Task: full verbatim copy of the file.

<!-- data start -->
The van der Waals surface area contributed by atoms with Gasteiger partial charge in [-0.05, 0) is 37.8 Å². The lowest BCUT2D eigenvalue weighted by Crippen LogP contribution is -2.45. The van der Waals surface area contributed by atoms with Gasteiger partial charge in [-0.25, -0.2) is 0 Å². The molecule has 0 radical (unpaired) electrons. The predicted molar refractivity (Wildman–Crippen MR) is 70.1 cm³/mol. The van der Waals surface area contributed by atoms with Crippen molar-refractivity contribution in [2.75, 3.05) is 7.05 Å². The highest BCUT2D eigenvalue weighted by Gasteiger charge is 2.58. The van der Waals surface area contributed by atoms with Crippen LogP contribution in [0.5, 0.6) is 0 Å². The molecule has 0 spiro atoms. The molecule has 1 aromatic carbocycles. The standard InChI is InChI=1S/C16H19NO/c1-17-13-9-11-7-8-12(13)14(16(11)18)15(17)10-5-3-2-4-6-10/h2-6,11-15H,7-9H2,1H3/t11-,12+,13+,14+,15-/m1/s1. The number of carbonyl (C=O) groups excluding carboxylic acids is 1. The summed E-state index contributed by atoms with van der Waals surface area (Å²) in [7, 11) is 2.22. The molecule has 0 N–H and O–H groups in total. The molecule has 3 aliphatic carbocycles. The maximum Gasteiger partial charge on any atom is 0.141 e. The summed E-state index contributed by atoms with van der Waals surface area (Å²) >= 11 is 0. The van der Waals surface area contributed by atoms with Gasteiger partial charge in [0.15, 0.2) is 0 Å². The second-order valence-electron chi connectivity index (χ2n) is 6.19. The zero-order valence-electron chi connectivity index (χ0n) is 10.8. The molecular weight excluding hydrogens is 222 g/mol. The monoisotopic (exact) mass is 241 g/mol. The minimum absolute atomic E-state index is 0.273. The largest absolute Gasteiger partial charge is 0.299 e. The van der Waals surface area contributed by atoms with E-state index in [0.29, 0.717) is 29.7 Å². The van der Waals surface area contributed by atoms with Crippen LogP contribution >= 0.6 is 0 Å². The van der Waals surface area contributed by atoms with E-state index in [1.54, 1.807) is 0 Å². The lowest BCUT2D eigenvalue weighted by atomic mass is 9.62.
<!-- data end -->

The van der Waals surface area contributed by atoms with Gasteiger partial charge in [-0.05, 0) is 37.8 Å². The lowest BCUT2D eigenvalue weighted by Crippen LogP contribution is -2.45. The van der Waals surface area contributed by atoms with Gasteiger partial charge in [-0.25, -0.2) is 0 Å². The molecule has 0 radical (unpaired) electrons. The predicted molar refractivity (Wildman–Crippen MR) is 70.1 cm³/mol. The van der Waals surface area contributed by atoms with Crippen molar-refractivity contribution in [2.75, 3.05) is 7.05 Å². The highest BCUT2D eigenvalue weighted by Gasteiger charge is 2.58. The van der Waals surface area contributed by atoms with Crippen LogP contribution in [0.5, 0.6) is 0 Å². The molecule has 0 spiro atoms. The molecule has 1 aromatic carbocycles. The standard InChI is InChI=1S/C16H19NO/c1-17-13-9-11-7-8-12(13)14(16(11)18)15(17)10-5-3-2-4-6-10/h2-6,11-15H,7-9H2,1H3/t11-,12+,13+,14+,15-/m1/s1. The number of carbonyl (C=O) groups excluding carboxylic acids is 1. The summed E-state index contributed by atoms with van der Waals surface area (Å²) in [7, 11) is 2.22. The molecule has 0 N–H and O–H groups in total. The molecule has 3 aliphatic carbocycles. The maximum Gasteiger partial charge on any atom is 0.141 e. The summed E-state index contributed by atoms with van der Waals surface area (Å²) >= 11 is 0. The van der Waals surface area contributed by atoms with Gasteiger partial charge in [0.15, 0.2) is 0 Å². The second-order valence-electron chi connectivity index (χ2n) is 6.19. The zero-order valence-electron chi connectivity index (χ0n) is 10.8. The molecular weight excluding hydrogens is 222 g/mol. The monoisotopic (exact) mass is 241 g/mol. The minimum absolute atomic E-state index is 0.273. The largest absolute Gasteiger partial charge is 0.299 e. The van der Waals surface area contributed by atoms with E-state index in [0.29, 0.717) is 29.7 Å². The van der Waals surface area contributed by atoms with Crippen LogP contribution >= 0.6 is 0 Å². The van der Waals surface area contributed by atoms with E-state index in [1.54, 1.807) is 0 Å². The lowest BCUT2D eigenvalue weighted by atomic mass is 9.62.